Decade sees sharp decline in employer-based health coverage

NEWS IN BRIEF — Posted April 22, 2013

Print  |   Email  |   Respond  |   Reprints  |   Like Facebook  |   Share Twitter  |   Tweet Linkedin

Fewer Americans are getting health insurance through their employers, according to research from the Robert Wood Johnson Foundation.

From 2000 to 2011, the portion of those receiving employer-based coverage dropped from nearly 70% nationwide to 59.5%. Put in other terms, at the turn of the century, 170.5 million people had this type of coverage. A decade later, only 159 million were enrolled in employer-sponsored insurance.

Several factors are contributing to the decline, such as increases in premium costs. On a national scale, the percentage of employers in the private sector that provided coverage to their employees decreased from 58.9% in 2000 to 52.4% in 2011.

“Employers continue to shoulder about the same percentage of costs for employees’ health insurance as they did 10 years ago, but everyone’s costs have increased dramatically,” said Risa Lavizzo-Mourey, MD, the foundation’s president and CEO, in a statement. “Higher costs naturally translate into fewer employers offering insurance coverage and fewer employees accepting it even when it is offered.”

The research was conducted by the University of Minnesota’s State Health Access Data Assistance Center, a program of the Robert Wood Johnson Foundation (link).

Back to top



Read story

Confronting bias against obese patients

Medical educators are starting to raise awareness about how weight-related stigma can impair patient-physician communication and the treatment of obesity. Read story

Read story


American Medical News is ceasing publication after 55 years of serving physicians by keeping them informed of their rapidly changing profession. Read story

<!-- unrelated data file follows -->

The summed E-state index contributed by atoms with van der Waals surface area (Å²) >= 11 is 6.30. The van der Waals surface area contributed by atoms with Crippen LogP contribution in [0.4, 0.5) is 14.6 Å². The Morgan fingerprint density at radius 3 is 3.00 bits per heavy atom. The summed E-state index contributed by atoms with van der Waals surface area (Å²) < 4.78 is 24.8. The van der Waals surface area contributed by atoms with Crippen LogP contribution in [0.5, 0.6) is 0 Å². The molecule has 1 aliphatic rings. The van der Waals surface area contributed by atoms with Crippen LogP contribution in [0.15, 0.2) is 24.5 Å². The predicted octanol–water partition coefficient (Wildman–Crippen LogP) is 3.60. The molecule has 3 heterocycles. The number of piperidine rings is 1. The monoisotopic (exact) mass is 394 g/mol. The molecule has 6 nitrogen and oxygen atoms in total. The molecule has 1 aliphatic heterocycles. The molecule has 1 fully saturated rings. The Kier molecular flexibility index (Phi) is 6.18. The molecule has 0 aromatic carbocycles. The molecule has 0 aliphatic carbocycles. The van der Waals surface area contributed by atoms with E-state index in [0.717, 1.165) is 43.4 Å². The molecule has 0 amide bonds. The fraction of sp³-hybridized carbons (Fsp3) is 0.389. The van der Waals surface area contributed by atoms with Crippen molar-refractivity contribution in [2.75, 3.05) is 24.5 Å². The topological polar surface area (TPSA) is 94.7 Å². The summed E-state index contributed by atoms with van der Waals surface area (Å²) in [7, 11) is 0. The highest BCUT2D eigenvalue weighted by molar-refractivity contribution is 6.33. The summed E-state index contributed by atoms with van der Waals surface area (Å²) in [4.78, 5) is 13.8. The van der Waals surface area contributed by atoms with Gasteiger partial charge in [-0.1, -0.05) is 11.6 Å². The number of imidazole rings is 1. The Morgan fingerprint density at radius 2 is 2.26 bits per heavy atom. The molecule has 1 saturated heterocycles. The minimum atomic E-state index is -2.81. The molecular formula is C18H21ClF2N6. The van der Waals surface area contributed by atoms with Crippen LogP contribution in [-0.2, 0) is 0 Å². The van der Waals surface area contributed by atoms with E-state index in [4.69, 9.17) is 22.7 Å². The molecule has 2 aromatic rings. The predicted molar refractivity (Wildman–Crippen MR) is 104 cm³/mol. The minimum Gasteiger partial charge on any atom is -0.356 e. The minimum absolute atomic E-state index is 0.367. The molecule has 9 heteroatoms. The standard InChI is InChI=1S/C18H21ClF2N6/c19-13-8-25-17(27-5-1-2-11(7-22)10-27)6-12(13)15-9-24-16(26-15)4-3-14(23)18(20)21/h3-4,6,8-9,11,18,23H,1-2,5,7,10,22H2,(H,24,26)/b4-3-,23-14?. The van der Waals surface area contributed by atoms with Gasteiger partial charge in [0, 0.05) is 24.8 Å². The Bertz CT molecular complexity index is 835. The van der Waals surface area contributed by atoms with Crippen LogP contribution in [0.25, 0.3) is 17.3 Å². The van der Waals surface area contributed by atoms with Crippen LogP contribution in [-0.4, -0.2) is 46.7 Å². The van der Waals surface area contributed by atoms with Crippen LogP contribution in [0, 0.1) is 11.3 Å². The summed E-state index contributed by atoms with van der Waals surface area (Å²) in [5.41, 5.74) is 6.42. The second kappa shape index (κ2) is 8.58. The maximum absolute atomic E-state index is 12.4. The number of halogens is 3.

Read story

Policing medical practice employees after work

Doctors can try to regulate staff actions outside the office, but they must watch what they try to stamp out and how they do it. Read story

Read story

Diabetes prevention: Set on a course for lifestyle change

The YMCA's evidence-based program is helping prediabetic patients eat right, get active and lose weight. Read story

Read story

Medicaid's muddled preventive care picture

The health system reform law promises no-cost coverage of a lengthy list of screenings and other prevention services, but some beneficiaries still might miss out. Read story

Read story

How to get tax breaks for your medical practice

Federal, state and local governments offer doctors incentives because practices are recognized as economic engines. But physicians must know how and where to find them. Read story

Read story

Advance pay ACOs: A down payment on Medicare's future

Accountable care organizations that pay doctors up-front bring practice improvements, but it's unclear yet if program actuaries will see a return on investment. Read story

Read story

Physician liability: Your team, your legal risk

When health care team members drop the ball, it's often doctors who end up in court. How can physicians improve such care and avoid risks? Read story

  • Stay informed
  • Twitter
  • Facebook
  • RSS
  • LinkedIn